LOOK Climate Lab is a biennial programme exploring how photography can be a relevant and powerful medium for talking about climate change. Once again we’ll transform the gallery into a lab: bringing together researchers and artists to test their ideas and encouraging our audiences to discuss systematic changes needed for dealing with the climate crisis.
LOOK Climate Lab 2024 will take place from 18 January to 31 March, with a celebration event and launch of an exciting We Feed The UK project on 8 February, 6–8 pm (RSVP). This year we’ll show projects working with the topics of rewilding and industrial heritage, growing food and regenerative farming, transport, pollution, and impacts of war. The events programme includes sustainable photography and eco-poetry workshops, artist talks, poetry readings and panel discussions. All the events are free.
Gallery 3 will be turned into a cinema, showing Grow to Eat, Imagine Bamboo and The Balance Garden – short films about community growing, sustainable building and gardening to promote mental health.
Max Gorbatskyi, Open Eye Gallery’s curator, said: We’re affecting the world around us, often in ways which we don’t even recognise. When taking a photograph today, it is probable that you capture a result or a cause of the climate crisis since its manifestations are ubiquitously around us.
Photography is capable of registering and representing, being essentially a trace itself. It provides us with a means to trace the changes we cause or the changes we can make to tackle climate change today. Photographs can visualise the approaches and possible actions we can take to address the problems and bring change.
We’ve invited artists, researchers and partners from different domains to share their observations and ideas on how we can make human-nature relationships more sustainable and fair.
Gallery 1 hosts projects working with the impacts of war, industrial heritage, aviation and their interconnections with climate change. Stephanie Wynne explores how the structural ‘waste’ of WW2 was disposed of or reused, looking at tonnes of rubble from the bombed homes of Liverpool on the coast at Crosby. Nazar Furyk shares his series from visiting the Kherson region, including immediately after the blow-up of the Kakhovka Hydroelectric Power Plant dam. With the dreadful current conflicts around the world, can post-conflict waste be reused, recycled and, more importantly, reduced? Mishka Henner’s work with AI (from his residency with Energy House 2.0 at the University of Salford) alludes to the decisions made in government offices around the world that have brought us to this present condition, and John Davies looks at the sky above Liverpool and Lancashire, showing condensation trails and contrail-induced cirrus clouds produced from jet engine exhaust fumes. Scientific research suggests they are the largest net warming component of aviation emissions.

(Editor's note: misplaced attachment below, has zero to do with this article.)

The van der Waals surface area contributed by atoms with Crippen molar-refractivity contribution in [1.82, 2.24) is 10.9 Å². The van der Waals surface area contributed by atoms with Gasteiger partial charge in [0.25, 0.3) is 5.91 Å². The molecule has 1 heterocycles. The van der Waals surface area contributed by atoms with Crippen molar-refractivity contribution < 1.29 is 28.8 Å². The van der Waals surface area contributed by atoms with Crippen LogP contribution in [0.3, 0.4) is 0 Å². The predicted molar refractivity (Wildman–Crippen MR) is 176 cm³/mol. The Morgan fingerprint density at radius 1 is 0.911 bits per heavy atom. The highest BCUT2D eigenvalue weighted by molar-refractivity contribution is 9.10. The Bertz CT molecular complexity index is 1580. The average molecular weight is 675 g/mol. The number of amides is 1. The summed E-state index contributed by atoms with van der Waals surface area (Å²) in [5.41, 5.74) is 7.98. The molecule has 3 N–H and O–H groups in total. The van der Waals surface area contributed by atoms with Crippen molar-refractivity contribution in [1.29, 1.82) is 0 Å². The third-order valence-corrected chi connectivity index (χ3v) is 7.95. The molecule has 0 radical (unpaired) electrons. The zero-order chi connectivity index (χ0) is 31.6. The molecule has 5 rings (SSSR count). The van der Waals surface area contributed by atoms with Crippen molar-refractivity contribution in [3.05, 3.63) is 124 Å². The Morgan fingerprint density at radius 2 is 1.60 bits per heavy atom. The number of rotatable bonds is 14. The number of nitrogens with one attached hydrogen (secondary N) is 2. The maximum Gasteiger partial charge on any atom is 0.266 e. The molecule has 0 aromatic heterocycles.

Mario Popham and Lizzie King look at the post-industrial landscape in Bickershaw and Wigan Flashes. Mario Popham uses a combination of photographs, site-specific materials and processes like coal and rust, and collaborations with AI to consider the complicated beauty and history of a postindustrial green space, while Lizzie King focuses on the non-human living species that have adapted to live and thrive in what is now a site of stunning post-nature beauty. This work is part of the residence programme in Open Eye Hub in Wigan.
Gallery 2 shows projects working with the topics of food sovereignty, community growing and nature-friendly farming. Johannes Pretorius documents three generations of a family working on their organic dairy farm in Cumbria, who also manage kilometres of species-rich hedgerows and are actively rewilding woodlands and wetlands. This work is part of We Feed The UK – all 10 projects from around the UK will be revealed on the outside walls at the celebration event on the 8th of February. Meanwhile, the visitors can see photos from We Feed The World, commissioned by Gaia Foundation, with stories from agroecological, small-scale farmers who not only provide the majority of the world’s food but also offer solutions to many of our current crises.
Also in Gallery 2 environmentalism-focused photographer, community food grower and activist Hellen Songa shares glimpses from her long journey through Africa to discover the social and creative ecological activities of local communities in her mother- and fatherlands – Rwanda and Zambia. Meanwhile, socially engaged photographer Gwen Riley Jones has been collaborating with growers in Rochdale community gardens to share their stories of growing and what it means to them. This project is in partnership with the Royal Horticultural Society.
LOOK Climate Lab 2024
18 January – 31 March
Celebration event: 8 February, 6–8 pm